Today, let’s talk about triple cleansing, the supposedly expert-approved way to wash your face.
As the name suggests, triple cleansing involves cleansing one’s face not once, but three times. Yep. Our faces are so dirty, so filthy, only the degreasing power of three different face cleansing products will do. Apparently.
While having a squeaky clean face does sound lovely, do we really need to wash our faces three times every single night to get one? Is triple cleansing worth the extra time, effort and money, or could it make your skin worse?
To find out, I spoke to a dermatologist and put my own face on the line for a week triple cleansing.
Here’s how my face and I went.
What is triple cleansing?
In short, triple cleansing involves washing your face… three times. Every night.
Triple cleansing takes things one step further than double cleansing – the Korean K-beauty skincare trend based on washing your face twice. Think of it as double cleansing’s complex, materialistic younger cousin.
She’s deep and wants to get under your skin, literally.
While double cleansing involves first washing your face with a cleansing oil to thoroughly remove makeup before going in with a water-based cream or foaming product for a second cleanse, triple cleansing adds a ‘crucial’ third step.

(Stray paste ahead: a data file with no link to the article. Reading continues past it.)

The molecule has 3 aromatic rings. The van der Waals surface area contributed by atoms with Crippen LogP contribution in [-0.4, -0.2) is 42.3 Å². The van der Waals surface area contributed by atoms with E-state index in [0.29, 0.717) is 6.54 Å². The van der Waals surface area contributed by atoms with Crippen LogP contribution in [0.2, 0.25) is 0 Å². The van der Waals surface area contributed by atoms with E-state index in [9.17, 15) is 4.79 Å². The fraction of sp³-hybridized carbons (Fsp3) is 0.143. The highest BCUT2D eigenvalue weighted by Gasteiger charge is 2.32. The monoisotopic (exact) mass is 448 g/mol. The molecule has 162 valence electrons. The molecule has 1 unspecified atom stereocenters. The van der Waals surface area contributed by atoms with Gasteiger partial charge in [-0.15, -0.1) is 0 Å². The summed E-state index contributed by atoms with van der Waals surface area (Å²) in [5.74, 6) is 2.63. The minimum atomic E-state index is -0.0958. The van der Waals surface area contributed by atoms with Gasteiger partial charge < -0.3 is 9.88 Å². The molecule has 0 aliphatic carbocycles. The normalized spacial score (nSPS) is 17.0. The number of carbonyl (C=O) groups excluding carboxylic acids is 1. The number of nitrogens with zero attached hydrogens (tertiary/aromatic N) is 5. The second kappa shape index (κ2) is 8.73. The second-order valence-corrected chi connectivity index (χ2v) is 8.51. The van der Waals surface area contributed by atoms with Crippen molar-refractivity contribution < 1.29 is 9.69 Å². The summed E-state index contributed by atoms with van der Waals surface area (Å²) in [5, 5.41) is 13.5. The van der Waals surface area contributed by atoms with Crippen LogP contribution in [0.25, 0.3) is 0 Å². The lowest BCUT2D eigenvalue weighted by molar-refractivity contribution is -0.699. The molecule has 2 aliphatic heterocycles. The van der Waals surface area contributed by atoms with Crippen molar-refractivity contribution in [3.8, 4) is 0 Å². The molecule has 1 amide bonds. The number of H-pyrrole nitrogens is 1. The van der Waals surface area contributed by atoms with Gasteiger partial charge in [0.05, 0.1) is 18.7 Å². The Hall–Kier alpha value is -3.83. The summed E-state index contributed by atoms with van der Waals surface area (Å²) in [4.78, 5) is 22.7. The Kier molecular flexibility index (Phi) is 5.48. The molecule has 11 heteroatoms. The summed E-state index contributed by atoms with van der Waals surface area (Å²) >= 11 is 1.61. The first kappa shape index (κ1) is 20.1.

To triple cleanse, you first need to use a cleansing wipe to remove your makeup, then a cleansing oil to remove the makeup the wipe didn’t catch, and finally, the water-based cleanser.
It’s a lot.
Side note – if sorting your skincare routine feels overwhelming, Mamamia’s Leigh Campbell can talk you through exactly where to start on the You Beauty podcast. Post continues after audio.
Are there any benefits to triple cleansing your skin?
When I asked Australasian College of Dermatologists’ Dr Catherine Reid if triple cleansing would enhance the look and feel of my skin, she was confident it would not. Not even in the slightest. In fact, the Adelaide-based dermatologist went as far as to say she wouldn’t recommend triple cleansing to her patients.
“Triple cleansing is not something that I would recommend as a dermatologist. I don’t believe there is any scientific evidence to suggest triple cleansing is necessary, or that it improves the skin health,” she told Mamamia.
The only exception to this would be people who need to wear a lot of makeup for work, like actors, journalists or TV presenters. For the rest of us, Dr Reid doesn’t believe there’s any benefit to cleansing three times every night. For some people, like those with excessively dry, oily or sensitive skin, it might make their skin worse.
In her opinion, cleansing is an individual process and people should “stick to what they know works for them”.